The Australian Communications Consumer Action Network (ACCAN) recently held its Meet the People Forum at Parliament House in Canberra to highlight important telecommunications consumer priorities for 2016 to Federal Parliamentarians.
The forum aims to bring the voice of consumers to Canberra, to talk about their experiences with fixed line connection, fault repair and reliability; expectations of broadband performance that are mismatched with actual experience; and the challenge of affordability as a barrier to getting and staying connected.
ACCAN has proposed three key policy initiatives to help address these consumer priorities: a reformed Customer Service Guarantee (CSG) and service reliability benchmarks; independent broadband performance monitoring to inform the market and guide consumer choice; and a review of the current Centrelink Telephone Allowance to match the needs of low income consumers today.
ACCAN CEO, Teresa Corbin, said access to reliable communication services is vital for Australian consumers and is essential for social and economic participation.
“But the current CSG only protects the Standard Telephone Service (STS). This is out of step with changes in consumer usage patterns, which are now overwhelmingly moving towards mobile and broadband communications,” she added.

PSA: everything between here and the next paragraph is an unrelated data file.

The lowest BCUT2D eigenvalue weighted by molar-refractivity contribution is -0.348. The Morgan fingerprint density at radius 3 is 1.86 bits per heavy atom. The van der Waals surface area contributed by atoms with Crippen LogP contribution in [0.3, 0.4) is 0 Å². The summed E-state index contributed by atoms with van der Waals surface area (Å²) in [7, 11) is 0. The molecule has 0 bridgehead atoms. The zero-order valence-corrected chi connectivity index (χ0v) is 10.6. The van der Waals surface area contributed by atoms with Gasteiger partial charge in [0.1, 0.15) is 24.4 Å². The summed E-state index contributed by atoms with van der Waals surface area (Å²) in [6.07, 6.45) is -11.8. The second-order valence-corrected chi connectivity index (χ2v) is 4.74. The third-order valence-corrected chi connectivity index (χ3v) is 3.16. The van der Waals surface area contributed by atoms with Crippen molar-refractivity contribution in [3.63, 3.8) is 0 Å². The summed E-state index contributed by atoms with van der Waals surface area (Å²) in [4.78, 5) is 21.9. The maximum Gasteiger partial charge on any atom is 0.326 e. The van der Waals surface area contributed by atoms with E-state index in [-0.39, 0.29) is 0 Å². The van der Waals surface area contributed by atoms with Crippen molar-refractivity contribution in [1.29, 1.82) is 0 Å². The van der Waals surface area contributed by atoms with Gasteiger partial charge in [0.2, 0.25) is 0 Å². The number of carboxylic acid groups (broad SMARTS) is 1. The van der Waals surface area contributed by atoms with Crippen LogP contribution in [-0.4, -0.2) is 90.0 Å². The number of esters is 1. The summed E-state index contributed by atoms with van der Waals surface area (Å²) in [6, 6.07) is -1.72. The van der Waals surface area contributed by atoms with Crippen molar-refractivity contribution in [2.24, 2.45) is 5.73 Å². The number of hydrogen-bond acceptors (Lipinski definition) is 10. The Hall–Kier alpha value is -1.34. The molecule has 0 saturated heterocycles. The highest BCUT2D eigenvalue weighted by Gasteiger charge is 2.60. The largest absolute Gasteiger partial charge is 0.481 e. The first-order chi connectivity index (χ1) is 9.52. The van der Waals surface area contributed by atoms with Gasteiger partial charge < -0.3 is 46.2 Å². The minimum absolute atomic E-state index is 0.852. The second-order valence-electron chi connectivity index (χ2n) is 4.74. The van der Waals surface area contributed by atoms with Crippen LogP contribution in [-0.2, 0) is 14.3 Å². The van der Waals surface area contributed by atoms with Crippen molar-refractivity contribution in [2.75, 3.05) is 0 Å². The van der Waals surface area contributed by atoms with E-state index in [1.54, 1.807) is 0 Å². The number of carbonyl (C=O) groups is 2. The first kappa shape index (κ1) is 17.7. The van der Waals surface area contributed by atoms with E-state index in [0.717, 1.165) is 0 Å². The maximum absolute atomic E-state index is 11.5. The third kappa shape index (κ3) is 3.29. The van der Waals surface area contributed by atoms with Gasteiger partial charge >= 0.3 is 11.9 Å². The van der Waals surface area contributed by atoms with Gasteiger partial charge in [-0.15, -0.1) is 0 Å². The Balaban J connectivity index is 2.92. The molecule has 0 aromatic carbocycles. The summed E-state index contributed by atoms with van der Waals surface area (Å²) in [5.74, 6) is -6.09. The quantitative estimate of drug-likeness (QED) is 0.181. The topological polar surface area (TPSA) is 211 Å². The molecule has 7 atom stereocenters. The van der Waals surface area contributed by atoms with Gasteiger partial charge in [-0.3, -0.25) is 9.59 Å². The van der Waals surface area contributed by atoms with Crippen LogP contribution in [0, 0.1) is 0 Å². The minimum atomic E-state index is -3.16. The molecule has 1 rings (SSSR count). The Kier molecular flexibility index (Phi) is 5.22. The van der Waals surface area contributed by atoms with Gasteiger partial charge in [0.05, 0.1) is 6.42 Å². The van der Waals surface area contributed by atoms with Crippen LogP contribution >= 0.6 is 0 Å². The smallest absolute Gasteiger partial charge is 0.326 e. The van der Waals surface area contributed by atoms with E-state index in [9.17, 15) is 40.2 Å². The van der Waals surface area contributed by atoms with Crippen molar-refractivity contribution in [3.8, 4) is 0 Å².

Corbin also highlighted a recent ACCAN survey that found that consumers were disappointed with their broadband services.
“We hear many consumers are struggling with broadband services that offer poor performance. In our survey, consumers said price, monthly data allowance and performance are their top three important factors for broadband.
“The missing piece is information on performance. ACCAN is calling on the Federal Government to support an independent broadband monitoring program to fill the gap in consumer information,” she mentioned.
She also addressed the affordability of telecommunications services, as she claimed it is becoming more important as government and other essential services move online, leaving consumers on lower incomes struggling to pay for upfront connection and ongoing costs.
To address these issues ACCAN is proposing that the Centrelink Telephone Allowance be reviewed, as it is no longer fit for purpose.
“Voice and data services are essential to the social, economic, and community participation of low-income Australians.
“It makes economic sense to support public investment in the nbn, and the digital transformation of government services by making sure that as many consumers as possible can stay connected,” she added.